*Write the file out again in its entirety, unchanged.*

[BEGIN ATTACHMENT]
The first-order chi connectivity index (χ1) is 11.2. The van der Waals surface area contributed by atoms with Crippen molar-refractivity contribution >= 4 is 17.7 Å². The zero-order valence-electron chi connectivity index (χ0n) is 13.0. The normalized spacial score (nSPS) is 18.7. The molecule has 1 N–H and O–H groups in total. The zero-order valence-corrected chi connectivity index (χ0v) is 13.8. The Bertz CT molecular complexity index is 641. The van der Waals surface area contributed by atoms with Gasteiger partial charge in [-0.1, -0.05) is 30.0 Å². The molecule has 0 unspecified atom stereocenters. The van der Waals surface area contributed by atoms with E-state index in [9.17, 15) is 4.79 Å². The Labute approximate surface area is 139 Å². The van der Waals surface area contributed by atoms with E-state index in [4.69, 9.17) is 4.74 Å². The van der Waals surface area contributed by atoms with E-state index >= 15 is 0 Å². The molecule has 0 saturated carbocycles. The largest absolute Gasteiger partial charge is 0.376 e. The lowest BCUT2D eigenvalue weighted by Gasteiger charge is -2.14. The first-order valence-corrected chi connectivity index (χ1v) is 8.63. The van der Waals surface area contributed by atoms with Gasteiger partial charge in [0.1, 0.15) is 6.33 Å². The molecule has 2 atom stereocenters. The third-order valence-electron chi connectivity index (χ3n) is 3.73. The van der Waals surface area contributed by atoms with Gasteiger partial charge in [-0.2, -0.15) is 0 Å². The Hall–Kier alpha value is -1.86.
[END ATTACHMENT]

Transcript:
The first-order chi connectivity index (χ1) is 11.2. The van der Waals surface area contributed by atoms with Crippen molar-refractivity contribution >= 4 is 17.7 Å². The zero-order valence-electron chi connectivity index (χ0n) is 13.0. The normalized spacial score (nSPS) is 18.7. The molecule has 1 N–H and O–H groups in total. The zero-order valence-corrected chi connectivity index (χ0v) is 13.8. The Bertz CT molecular complexity index is 641. The van der Waals surface area contributed by atoms with Gasteiger partial charge in [-0.1, -0.05) is 30.0 Å². The molecule has 0 unspecified atom stereocenters. The van der Waals surface area contributed by atoms with E-state index in [9.17, 15) is 4.79 Å². The Labute approximate surface area is 139 Å². The van der Waals surface area contributed by atoms with E-state index in [4.69, 9.17) is 4.74 Å². The van der Waals surface area contributed by atoms with E-state index >= 15 is 0 Å². The molecule has 0 saturated carbocycles. The largest absolute Gasteiger partial charge is 0.376 e. The lowest BCUT2D eigenvalue weighted by Gasteiger charge is -2.14. The first-order valence-corrected chi connectivity index (χ1v) is 8.63. The van der Waals surface area contributed by atoms with Gasteiger partial charge in [0.1, 0.15) is 6.33 Å². The molecule has 2 atom stereocenters. The third-order valence-electron chi connectivity index (χ3n) is 3.73. The van der Waals surface area contributed by atoms with Gasteiger partial charge in [-0.2, -0.15) is 0 Å². The Hall–Kier alpha value is -1.86.